- French authors
- Literature in the Middle Ages
- Renaissance Literature
- Classicist Literature
- Rationalist Literature
- 19th century Literature
- 20th century Literature
The 17th century was filled with many literary contributions and the high point, taking place in the later part of the century between 1660 and 1680, is referred to as the “Classical Moment” and was the time when some of the most important pieces of French literature were produced.
In the early 17th century, French literature coincided with the Baroque movement that was developing in the artistic scene. Typical characteristics of this movement include the personal, dynamic, colourful elements as well as the use of images to produce an impact on the readers or spectators. The idea was to surprise, astonish and catch spectators and readers off guard, to play on their senses. Prominent poets of the time included Saint-Amant, Théophile de Viau, Jean-Baptiste Chassignet, La Ceppède and François de Malherbe, while some of the better known playwrights were Alexandre Hardy, Jean de Rotrou and later Pierre Corneille.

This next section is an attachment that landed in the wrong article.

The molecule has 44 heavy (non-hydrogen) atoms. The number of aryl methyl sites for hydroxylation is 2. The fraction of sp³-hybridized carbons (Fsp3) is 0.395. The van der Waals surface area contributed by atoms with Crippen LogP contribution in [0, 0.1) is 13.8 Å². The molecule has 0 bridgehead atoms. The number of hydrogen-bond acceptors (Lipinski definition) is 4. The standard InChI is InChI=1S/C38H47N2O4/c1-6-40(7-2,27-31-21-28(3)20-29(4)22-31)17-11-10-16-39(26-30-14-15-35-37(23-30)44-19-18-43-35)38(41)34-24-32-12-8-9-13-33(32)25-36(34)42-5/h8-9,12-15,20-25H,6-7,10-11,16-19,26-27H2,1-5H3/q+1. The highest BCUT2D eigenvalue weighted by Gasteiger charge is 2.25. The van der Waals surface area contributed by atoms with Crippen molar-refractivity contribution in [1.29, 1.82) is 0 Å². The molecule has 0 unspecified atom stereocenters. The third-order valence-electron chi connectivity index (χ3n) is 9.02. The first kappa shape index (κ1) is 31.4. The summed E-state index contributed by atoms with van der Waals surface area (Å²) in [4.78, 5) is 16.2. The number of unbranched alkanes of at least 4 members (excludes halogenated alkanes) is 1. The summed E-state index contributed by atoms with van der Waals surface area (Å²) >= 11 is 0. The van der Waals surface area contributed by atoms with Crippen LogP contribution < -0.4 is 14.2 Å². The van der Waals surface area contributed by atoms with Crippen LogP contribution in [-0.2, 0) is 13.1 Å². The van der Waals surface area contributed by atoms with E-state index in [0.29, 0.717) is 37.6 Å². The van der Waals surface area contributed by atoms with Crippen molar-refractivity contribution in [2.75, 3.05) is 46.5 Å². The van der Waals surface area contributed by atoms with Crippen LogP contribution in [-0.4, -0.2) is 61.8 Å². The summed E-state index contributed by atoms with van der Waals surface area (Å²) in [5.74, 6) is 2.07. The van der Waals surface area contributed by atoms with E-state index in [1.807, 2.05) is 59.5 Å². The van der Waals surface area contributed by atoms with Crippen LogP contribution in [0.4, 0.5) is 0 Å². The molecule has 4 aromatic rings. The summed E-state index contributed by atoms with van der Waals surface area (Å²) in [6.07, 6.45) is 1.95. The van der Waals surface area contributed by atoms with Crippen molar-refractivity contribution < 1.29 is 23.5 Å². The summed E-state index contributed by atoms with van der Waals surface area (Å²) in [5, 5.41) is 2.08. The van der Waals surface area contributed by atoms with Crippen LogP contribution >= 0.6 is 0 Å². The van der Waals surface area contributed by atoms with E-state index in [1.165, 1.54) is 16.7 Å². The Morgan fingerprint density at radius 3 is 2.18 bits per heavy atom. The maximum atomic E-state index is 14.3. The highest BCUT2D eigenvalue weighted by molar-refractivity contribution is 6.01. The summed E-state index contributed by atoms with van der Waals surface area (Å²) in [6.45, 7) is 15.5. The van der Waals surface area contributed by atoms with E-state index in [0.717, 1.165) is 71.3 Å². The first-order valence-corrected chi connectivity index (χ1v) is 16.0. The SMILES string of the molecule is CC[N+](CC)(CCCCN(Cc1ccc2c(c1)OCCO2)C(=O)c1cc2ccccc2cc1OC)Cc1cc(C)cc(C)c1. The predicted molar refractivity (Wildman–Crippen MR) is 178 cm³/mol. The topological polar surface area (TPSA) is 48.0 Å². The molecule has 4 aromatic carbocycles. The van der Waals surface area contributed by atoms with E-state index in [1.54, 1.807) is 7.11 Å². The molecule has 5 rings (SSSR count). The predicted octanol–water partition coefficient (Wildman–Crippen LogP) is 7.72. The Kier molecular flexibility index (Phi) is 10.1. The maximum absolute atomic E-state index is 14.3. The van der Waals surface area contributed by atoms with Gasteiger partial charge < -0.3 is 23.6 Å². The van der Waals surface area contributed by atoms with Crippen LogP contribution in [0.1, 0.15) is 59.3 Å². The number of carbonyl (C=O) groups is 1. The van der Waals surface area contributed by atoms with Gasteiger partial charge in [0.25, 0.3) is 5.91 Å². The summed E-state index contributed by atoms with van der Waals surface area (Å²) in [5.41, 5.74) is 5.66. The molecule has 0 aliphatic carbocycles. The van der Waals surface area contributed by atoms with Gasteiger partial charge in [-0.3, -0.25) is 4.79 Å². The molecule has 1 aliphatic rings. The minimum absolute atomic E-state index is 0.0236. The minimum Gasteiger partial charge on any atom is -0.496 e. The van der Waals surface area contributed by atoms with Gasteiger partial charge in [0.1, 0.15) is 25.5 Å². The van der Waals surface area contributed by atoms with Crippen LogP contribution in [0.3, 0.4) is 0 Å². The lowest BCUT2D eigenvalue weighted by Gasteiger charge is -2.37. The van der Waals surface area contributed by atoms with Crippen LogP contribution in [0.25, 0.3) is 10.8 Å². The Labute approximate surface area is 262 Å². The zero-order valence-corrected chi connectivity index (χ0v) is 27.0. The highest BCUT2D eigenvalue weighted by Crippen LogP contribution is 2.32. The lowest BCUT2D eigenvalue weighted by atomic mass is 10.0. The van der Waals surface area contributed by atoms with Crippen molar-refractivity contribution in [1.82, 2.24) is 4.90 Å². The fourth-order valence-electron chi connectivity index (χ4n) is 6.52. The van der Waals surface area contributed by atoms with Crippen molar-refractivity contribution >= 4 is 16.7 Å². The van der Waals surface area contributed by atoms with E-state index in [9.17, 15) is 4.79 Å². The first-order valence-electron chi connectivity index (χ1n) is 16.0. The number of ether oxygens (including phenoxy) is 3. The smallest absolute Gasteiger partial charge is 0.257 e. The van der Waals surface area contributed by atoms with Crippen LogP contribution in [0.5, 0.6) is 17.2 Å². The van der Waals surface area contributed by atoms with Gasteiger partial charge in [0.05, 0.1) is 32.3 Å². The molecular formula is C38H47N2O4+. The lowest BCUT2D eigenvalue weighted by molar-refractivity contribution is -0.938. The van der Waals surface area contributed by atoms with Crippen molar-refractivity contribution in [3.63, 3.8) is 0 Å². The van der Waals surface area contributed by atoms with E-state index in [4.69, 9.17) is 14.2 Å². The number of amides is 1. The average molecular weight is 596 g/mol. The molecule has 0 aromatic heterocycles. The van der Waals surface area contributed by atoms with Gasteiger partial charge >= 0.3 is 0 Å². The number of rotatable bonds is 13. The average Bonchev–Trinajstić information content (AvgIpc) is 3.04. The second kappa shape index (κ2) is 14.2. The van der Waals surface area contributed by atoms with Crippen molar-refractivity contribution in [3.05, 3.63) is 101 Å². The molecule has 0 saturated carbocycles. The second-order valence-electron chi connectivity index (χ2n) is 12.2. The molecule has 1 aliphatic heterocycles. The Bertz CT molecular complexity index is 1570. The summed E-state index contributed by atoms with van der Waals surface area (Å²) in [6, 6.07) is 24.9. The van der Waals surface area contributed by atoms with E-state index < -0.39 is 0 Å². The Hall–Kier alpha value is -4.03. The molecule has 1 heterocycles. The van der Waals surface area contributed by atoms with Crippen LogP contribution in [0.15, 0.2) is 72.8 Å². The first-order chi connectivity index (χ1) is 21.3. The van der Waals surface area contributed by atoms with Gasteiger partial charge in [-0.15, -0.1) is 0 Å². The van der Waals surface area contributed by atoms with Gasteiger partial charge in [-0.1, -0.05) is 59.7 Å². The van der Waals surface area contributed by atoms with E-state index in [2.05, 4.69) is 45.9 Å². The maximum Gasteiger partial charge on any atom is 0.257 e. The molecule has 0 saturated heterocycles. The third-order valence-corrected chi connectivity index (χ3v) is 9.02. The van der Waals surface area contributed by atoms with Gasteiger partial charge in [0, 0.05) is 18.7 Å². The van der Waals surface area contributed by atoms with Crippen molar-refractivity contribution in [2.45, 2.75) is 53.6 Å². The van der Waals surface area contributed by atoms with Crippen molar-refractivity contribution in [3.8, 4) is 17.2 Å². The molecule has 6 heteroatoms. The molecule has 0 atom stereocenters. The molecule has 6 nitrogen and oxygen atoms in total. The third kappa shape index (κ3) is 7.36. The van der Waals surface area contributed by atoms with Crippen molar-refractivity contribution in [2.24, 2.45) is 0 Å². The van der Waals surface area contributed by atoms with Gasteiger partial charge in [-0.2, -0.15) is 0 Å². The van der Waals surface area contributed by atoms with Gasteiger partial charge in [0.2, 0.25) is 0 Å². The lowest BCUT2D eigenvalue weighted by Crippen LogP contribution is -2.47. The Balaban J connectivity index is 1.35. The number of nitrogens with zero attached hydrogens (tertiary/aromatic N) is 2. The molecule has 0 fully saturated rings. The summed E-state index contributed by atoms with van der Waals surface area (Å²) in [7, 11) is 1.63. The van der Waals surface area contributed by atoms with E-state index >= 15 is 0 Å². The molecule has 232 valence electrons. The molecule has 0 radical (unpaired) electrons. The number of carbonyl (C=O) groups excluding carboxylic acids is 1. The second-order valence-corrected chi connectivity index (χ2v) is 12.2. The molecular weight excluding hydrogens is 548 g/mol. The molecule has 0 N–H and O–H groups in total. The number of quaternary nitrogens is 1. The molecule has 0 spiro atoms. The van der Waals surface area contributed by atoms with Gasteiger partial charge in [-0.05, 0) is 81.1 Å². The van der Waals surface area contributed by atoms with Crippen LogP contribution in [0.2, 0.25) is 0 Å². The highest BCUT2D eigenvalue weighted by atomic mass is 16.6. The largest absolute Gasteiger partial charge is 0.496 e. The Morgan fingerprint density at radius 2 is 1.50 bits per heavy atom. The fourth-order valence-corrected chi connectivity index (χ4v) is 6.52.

In the mid-17th century, literary movement was centred in Paris and both readers and writers formed part of a tightly knit society very much involved with the royal courts, with the focal point being aristocracy and the upper social classes.
Drama continued to bloom with playwrights such as Thomas Corneille, Philippe Quinault and Jean-Baptiste Racine. Comedy also evolved at the hand Pierre Scarron, from using mainly farce to progressing towards romantic comedy. Influence from Spanish and Italian playwrights was evident. Scarron’s comedies were performed on a regular basis by Molière who was author, manager, director and actor all in one, and his profound liking for these plays often got him into trouble with authorities, for whom the satire was sometimes too sharp for their liking, causing them to ban the plays.
During this time the Académie Française and other theorists worked to codify the Classical styles and forms used, which turned them into rigid doctrinarian principles and set the standards of what should and should not be adhered to. This, in a way, curbed French literature for quite some time and lasted well into the 18th century.